It's time to wrap up our exploration of the difficulty of implementing NWF's six tips for a green garden.
Tip #6: Minimize, or better yet eliminate, the use of fertilizers and pesticides on your property.
Let's talk fertilizers first. Most people assume that when you put plants in the ground, you have to fertilize them for good results. Actually, if you're picking appropriate native or Florida-Friendly plants, there's a good chance this just isn't the case. Florida-Friendly plants grow very happily in Florida soil with little or no help. If you want to be thorough about it, there are tools available that allow you to test your soil and determine the nutrients it contains and lacks. But really, if you just mix some organic compost into the soil when you plant, your plants will dig in and establish themselves just fine.
If you do find the need to fertilize, and I do it myself occasionally, use natural or organic fertilizers that give the soil and plants only what they need. There are more and more alternatives to the traditional "Miracle-Gro" fertilizers, and they are even starting to be available at local big box stores. My local Lowe's now has a section for natural and organic fertilizers. If you can't find them locally, you can find a great selection online at places like Clean Air Gardening. I'll spend more time in a future post describing some of the organic and natural fertilizer solutions I've tried (and describing traumatic fish fertilizer flashbacks from my childhood).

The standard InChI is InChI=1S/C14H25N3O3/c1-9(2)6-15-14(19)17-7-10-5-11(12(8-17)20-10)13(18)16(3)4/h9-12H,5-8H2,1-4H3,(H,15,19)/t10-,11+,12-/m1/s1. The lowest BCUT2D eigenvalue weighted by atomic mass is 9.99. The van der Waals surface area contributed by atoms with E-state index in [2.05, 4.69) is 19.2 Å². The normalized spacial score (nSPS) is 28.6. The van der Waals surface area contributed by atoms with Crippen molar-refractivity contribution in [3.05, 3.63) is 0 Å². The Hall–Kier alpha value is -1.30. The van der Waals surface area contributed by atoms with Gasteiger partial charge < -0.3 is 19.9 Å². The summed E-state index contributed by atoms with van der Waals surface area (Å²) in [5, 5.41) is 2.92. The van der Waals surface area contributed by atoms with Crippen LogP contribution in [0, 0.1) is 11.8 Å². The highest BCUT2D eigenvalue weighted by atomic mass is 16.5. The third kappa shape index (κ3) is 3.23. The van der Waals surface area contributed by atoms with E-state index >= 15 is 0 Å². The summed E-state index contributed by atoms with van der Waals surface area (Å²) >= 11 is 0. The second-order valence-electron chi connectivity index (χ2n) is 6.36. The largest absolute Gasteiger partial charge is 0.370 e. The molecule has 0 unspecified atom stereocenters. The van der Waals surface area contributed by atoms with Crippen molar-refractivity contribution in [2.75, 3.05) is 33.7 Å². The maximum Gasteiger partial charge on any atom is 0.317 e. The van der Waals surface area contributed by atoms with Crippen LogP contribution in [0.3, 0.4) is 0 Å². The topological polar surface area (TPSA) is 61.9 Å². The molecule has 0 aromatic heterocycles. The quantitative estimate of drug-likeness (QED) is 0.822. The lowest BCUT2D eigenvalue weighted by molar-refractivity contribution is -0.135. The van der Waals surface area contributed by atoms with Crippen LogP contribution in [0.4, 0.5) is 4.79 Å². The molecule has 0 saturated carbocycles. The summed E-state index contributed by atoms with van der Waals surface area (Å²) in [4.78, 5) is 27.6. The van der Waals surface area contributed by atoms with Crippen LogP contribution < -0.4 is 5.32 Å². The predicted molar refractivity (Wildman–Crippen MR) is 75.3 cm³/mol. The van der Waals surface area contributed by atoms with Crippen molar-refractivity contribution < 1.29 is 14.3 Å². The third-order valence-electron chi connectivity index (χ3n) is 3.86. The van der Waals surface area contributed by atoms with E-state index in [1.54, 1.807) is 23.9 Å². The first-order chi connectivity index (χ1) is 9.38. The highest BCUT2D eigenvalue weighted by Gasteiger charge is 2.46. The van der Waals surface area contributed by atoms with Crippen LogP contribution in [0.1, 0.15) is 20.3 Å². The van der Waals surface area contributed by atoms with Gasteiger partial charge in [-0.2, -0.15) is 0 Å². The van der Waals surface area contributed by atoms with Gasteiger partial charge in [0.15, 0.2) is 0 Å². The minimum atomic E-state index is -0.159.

Now, let's talk pesticides. Honestly, I find this one a lot harder, because we have major ant issues in My Florida Backyard, and I have yet to find a really effective solution. We've finally decided that they if they don't bite, and don't seem to be a problem for the plants, we'll leave them alone. If they get into the house, I use something like Orange Guard to spot-treat. Outside, I just leave them alone.
However, then there are fire ants. Fire ants are a serious invasive pest in Florida, and if you're like me and happen to be especially sensitive to their bites (one bite on my toe can cause my whole foot to swell), your first instinct when you see a new mound is DESTROY!!! Poison, bleach, flame throwers, whatever it takes! Be gone, you horrible non-native demons from hell!
I'm sorry. Did I get carried away? I really hate fire ants. The good news is, I have found an organic Fire Ant Control solution. The bad news is, it's definitely more expensive and I have to yet to find it locally, so I have to order it online.
Level of Difficulty: So, where does that leave us with tip #6? Well, if you're choosing the right plants for your area, you really shouldn't need to fertilize much, and natural fertilizers are becoming more readily available locally. That makes this one pretty easy. However, when you bring pesticides into the mix, it can get trickier, especially here in fire ant country. Remember, though, there are lots of beneficial bugs that you want in your garden, especially spiders, so it's best to follow a "if they're not bothering you, don't bother them" rule of thumb. And that's pretty darn easy.
Overall, on the scale from 1 - 5 (5 being most difficult), I'm going to rate this a 2 or 3, depending on your local access to natural fertilizers and pesticides and whether you have planned a garden that will thrive without a lot of extra help.